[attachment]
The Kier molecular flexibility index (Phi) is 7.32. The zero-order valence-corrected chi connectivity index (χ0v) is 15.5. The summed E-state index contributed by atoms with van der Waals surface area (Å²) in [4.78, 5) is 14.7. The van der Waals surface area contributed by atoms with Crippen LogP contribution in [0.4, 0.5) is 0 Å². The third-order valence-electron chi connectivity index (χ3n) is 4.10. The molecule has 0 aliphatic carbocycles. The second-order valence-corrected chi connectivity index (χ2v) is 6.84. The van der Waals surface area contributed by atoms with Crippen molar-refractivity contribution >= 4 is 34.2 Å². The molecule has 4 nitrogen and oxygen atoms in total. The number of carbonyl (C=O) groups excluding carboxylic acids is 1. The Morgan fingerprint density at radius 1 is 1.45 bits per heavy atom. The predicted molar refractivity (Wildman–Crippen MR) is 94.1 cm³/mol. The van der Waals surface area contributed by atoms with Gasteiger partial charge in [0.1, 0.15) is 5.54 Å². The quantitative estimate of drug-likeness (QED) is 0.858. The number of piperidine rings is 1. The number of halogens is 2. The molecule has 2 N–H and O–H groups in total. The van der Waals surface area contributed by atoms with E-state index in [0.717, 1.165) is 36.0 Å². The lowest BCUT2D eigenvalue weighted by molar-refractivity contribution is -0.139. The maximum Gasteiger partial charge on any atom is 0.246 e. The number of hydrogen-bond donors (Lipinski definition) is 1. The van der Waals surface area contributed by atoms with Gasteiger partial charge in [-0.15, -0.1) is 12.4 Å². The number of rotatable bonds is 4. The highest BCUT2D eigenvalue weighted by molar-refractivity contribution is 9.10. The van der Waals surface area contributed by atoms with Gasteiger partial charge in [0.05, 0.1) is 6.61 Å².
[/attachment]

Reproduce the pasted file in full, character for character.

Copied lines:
The Kier molecular flexibility index (Phi) is 7.32. The zero-order valence-corrected chi connectivity index (χ0v) is 15.5. The summed E-state index contributed by atoms with van der Waals surface area (Å²) in [4.78, 5) is 14.7. The van der Waals surface area contributed by atoms with Crippen LogP contribution in [0.4, 0.5) is 0 Å². The third-order valence-electron chi connectivity index (χ3n) is 4.10. The molecule has 0 aliphatic carbocycles. The second-order valence-corrected chi connectivity index (χ2v) is 6.84. The van der Waals surface area contributed by atoms with Crippen molar-refractivity contribution >= 4 is 34.2 Å². The molecule has 4 nitrogen and oxygen atoms in total. The number of carbonyl (C=O) groups excluding carboxylic acids is 1. The Morgan fingerprint density at radius 1 is 1.45 bits per heavy atom. The predicted molar refractivity (Wildman–Crippen MR) is 94.1 cm³/mol. The van der Waals surface area contributed by atoms with Gasteiger partial charge in [0.1, 0.15) is 5.54 Å². The quantitative estimate of drug-likeness (QED) is 0.858. The number of piperidine rings is 1. The number of halogens is 2. The molecule has 2 N–H and O–H groups in total. The van der Waals surface area contributed by atoms with E-state index in [0.717, 1.165) is 36.0 Å². The lowest BCUT2D eigenvalue weighted by molar-refractivity contribution is -0.139. The maximum Gasteiger partial charge on any atom is 0.246 e. The number of hydrogen-bond donors (Lipinski definition) is 1. The van der Waals surface area contributed by atoms with Gasteiger partial charge in [-0.15, -0.1) is 12.4 Å². The number of rotatable bonds is 4. The highest BCUT2D eigenvalue weighted by molar-refractivity contribution is 9.10. The van der Waals surface area contributed by atoms with Gasteiger partial charge in [0.05, 0.1) is 6.61 Å².